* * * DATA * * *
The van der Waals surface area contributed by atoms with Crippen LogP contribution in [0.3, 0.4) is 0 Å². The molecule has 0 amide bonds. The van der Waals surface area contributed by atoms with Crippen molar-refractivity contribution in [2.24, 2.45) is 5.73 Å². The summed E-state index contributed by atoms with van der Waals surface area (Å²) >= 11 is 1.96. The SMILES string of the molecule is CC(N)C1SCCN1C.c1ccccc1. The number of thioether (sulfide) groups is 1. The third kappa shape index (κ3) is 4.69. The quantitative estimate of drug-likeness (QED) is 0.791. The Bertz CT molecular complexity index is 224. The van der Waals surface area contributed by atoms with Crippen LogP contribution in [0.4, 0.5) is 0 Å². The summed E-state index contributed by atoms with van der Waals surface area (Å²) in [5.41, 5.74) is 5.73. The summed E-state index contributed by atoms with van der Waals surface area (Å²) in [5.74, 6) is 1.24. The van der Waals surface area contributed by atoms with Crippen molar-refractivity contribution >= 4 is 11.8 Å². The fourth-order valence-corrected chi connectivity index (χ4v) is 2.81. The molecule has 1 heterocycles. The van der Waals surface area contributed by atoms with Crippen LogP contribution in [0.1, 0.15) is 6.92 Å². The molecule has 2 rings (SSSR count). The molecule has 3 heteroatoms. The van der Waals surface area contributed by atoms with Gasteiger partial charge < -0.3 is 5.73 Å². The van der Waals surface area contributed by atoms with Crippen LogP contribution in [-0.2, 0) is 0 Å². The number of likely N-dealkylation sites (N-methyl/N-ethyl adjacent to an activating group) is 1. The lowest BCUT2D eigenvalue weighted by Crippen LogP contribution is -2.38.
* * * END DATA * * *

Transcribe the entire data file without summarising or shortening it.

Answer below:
The van der Waals surface area contributed by atoms with Crippen LogP contribution in [0.3, 0.4) is 0 Å². The molecule has 0 amide bonds. The van der Waals surface area contributed by atoms with Crippen molar-refractivity contribution in [2.24, 2.45) is 5.73 Å². The summed E-state index contributed by atoms with van der Waals surface area (Å²) >= 11 is 1.96. The SMILES string of the molecule is CC(N)C1SCCN1C.c1ccccc1. The number of thioether (sulfide) groups is 1. The third kappa shape index (κ3) is 4.69. The quantitative estimate of drug-likeness (QED) is 0.791. The Bertz CT molecular complexity index is 224. The van der Waals surface area contributed by atoms with Crippen LogP contribution in [0.4, 0.5) is 0 Å². The summed E-state index contributed by atoms with van der Waals surface area (Å²) in [5.41, 5.74) is 5.73. The summed E-state index contributed by atoms with van der Waals surface area (Å²) in [5.74, 6) is 1.24. The van der Waals surface area contributed by atoms with Crippen molar-refractivity contribution >= 4 is 11.8 Å². The fourth-order valence-corrected chi connectivity index (χ4v) is 2.81. The molecule has 1 heterocycles. The van der Waals surface area contributed by atoms with Crippen LogP contribution in [0.1, 0.15) is 6.92 Å². The molecule has 2 rings (SSSR count). The molecule has 3 heteroatoms. The van der Waals surface area contributed by atoms with Gasteiger partial charge < -0.3 is 5.73 Å². The van der Waals surface area contributed by atoms with Crippen LogP contribution in [-0.2, 0) is 0 Å². The number of likely N-dealkylation sites (N-methyl/N-ethyl adjacent to an activating group) is 1. The lowest BCUT2D eigenvalue weighted by Crippen LogP contribution is -2.38.